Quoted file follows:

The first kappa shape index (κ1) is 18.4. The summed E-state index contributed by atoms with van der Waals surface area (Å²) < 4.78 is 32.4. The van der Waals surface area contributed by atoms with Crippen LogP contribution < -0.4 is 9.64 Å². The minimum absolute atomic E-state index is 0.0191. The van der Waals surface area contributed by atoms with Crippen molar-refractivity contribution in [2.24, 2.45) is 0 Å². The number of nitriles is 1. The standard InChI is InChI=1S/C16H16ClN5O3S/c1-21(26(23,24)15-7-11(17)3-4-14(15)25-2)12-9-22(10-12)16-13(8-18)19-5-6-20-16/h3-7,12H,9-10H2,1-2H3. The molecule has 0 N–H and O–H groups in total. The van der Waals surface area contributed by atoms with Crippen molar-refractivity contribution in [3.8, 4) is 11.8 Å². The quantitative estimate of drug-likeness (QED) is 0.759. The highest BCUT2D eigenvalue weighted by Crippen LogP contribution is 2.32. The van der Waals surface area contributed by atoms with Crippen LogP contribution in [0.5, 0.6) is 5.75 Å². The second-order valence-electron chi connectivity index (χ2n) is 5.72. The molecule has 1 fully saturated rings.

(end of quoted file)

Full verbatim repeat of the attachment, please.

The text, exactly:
The first kappa shape index (κ1) is 18.4. The summed E-state index contributed by atoms with van der Waals surface area (Å²) < 4.78 is 32.4. The van der Waals surface area contributed by atoms with Crippen LogP contribution < -0.4 is 9.64 Å². The minimum absolute atomic E-state index is 0.0191. The van der Waals surface area contributed by atoms with Crippen molar-refractivity contribution in [2.24, 2.45) is 0 Å². The number of nitriles is 1. The standard InChI is InChI=1S/C16H16ClN5O3S/c1-21(26(23,24)15-7-11(17)3-4-14(15)25-2)12-9-22(10-12)16-13(8-18)19-5-6-20-16/h3-7,12H,9-10H2,1-2H3. The molecule has 0 N–H and O–H groups in total. The van der Waals surface area contributed by atoms with Crippen molar-refractivity contribution in [3.8, 4) is 11.8 Å². The quantitative estimate of drug-likeness (QED) is 0.759. The highest BCUT2D eigenvalue weighted by Crippen LogP contribution is 2.32. The van der Waals surface area contributed by atoms with Crippen LogP contribution in [0.5, 0.6) is 5.75 Å². The second-order valence-electron chi connectivity index (χ2n) is 5.72. The molecule has 1 fully saturated rings.